Calgary Can: Recognizing People for their Environmental & Economic Contributions

How do we recognize people for making sustainable choices? This is becoming a defining question of the 21st century. People want to reduce their ecological footprint. Businesses are embracing a triple-bottom-line approach to lessen their impact on the environment. Our leaders in government want to facilitate citizens and industry towards decisions that protect our critical ecosystems.

However, sustainable choices aren’t all about the environment.  Creating a more equitable society has many economic, social, and environmental benefits. In Calgary, there is a unique group of people who stand at the crossroads of many of these issues: bottle pickers. And to match the uniqueness of the bottle picking population is an organization devoted to recognizing their contribution: Calgary Can.

In a city with over 3,500 homeless people, bottle pickers are abundant. They are also largely misunderstood. Many of them are not, in fact, homeless. Operating informally, bottle pickers create many benefits that extend far beyond the value of 10 cents per can.

Bottle pickers divert a large amount of salvageable material from the waste stream. This saves room in our landfills and reduces the amount of virgin materials we consume. Right now, Calgary does not provide recycling pick-up for businesses and multi-family dwellings like condos.  As such, many buildings have no formal recycling strategies.  Bottle pickers help fill this gap. Stand outside the Uptown Bottle Depot on 10th Ave SW on a Sunday morning and you can see exactly how many recyclables bottle pickers are saving from the waste stream.

As an occupation, bottle picking can be an excellent employment opportunity for people who need flexible working arrangements. Or for those who want to supplement other income sources. For people who are fiercely independent, bottle picking may be one of the few options they have for earning a living.

Bottle pickers also face significant challenges as part of their day-to-day routine. City bylaws make scavenging from many places illegal. They have to deal with negative interactions from other Calgarians. There is a shortage of bottle depots within the city, and they are only open for limited hours. Gathering recyclables can be dangerous –sharp and hazardous objects are abundant in our garbage bins.

Calgary Can formed in 2012 with the goal of improving the conditions in which bottle pickers operate. They also want bottle pickers to be properly compensated for their environmental and economic contributions.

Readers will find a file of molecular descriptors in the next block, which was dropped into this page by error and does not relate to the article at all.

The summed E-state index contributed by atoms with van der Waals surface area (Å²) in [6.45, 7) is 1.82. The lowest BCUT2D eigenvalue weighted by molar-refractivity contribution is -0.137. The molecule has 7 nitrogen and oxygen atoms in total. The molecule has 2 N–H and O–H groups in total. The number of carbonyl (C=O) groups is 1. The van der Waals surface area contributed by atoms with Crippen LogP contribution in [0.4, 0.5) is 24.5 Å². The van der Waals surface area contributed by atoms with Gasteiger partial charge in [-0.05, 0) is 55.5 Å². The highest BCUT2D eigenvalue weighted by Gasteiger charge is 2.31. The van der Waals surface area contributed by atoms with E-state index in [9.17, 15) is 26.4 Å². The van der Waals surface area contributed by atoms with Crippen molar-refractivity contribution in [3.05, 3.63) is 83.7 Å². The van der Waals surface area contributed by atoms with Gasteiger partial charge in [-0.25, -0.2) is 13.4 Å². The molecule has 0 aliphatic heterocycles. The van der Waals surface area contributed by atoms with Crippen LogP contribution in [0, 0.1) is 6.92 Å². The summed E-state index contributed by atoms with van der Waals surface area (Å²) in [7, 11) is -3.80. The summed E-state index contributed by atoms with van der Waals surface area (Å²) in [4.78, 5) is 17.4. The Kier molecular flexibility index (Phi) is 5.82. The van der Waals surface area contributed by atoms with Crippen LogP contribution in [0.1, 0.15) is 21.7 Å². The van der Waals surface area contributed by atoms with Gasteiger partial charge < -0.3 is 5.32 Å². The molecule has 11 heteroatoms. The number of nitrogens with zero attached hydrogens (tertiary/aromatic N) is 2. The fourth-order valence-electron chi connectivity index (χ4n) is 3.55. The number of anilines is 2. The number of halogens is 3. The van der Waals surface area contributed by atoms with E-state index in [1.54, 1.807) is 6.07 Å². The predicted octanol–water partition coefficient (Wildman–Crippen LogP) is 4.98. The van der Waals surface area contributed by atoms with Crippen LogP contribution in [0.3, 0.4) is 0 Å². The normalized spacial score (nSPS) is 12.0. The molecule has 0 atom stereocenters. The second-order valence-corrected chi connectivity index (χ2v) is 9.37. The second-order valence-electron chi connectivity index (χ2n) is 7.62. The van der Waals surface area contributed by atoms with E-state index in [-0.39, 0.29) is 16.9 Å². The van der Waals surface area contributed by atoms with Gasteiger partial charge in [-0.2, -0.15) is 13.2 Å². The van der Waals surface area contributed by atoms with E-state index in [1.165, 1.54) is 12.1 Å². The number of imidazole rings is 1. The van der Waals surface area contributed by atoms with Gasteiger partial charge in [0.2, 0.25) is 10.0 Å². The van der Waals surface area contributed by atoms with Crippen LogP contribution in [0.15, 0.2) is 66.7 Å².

It’s been a whirlwind year for Calgary Can. A working group of 14 volunteers completed a feasibility study in collaboration with the consulting firm Creating Value Inc. and with funding from Alberta Ecotrust. They have completed countless hours of research, connected with hundreds of local people and organizations, consulted regularly with the bottle picking community and are currently testing ideas on how to best support them. They have studied Calgary anti-scavenging by-laws and looked into options surrounding depot ownership. In November, they successfully held their first fundraiser, and now are ready to host a pop-up depot.

What is a pop-up depot? It is a place where bottle pickers can return their recyclables for goods that are worth more than what they would receive from a traditional depot. Rather than get $20 in cash for a cart full of wares, a bottle picker may receive food, gift cards, and goods that help them with their job: gloves, jackets, boots, etc. Hosted outside of ordinary business hours, a pop-up depot meets the needs of bottle pickers who work at night. This can be a huge help for bottle pickers who live on the streets. Being able to return their recyclables in the evening means they don’t have to worry about their goods throughout the entire night.

A pop-up depot can also help create understanding of bottle pickers in the neighbourhoods they operate in. Changing the perception of bottle pickers in Calgary remains a foundational goal for Calgary Can.

“I’m proud of how many people we’ve been able to inform about the value of bottle pickers and the struggle they face,” says Kate Letizia, founder of Calgary Can. “We’ve enlightened a lot of people and changed a lot of minds already, and we’re just getting started!”

Learn more about Calgary Can, including how you can help, at their website

Did You Know?

An average day of bottle picking begins between 4:30 and 7:00 am, can involve up to 45 kilometres of foot travel and earn an informal recycler between $25 and $40, which translates, at seven hours of binning, to between $3.57 to $5.71 per hour.

The high cost of rent in Calgary means that many supplement their other formal employment, support payments, or other program incomes with informal recycling in order to meet their housing costs.

This story is the third in our 12 Grants of Christmas series. In the days leading up to Christmas we will be featuring some of the best projects and stories from our grantees in the last year. Please return to our blog in the coming days and weeks to learn more about the incredible environmental work being done across Alberta. Other stories:

1. Making a Statement in Fort Chip

2. Living With Coyotes

3. Calgary Can: Recognizing People for their Environmental & Economic Contributions

4. Answering Hard Questions in Our Grasslands

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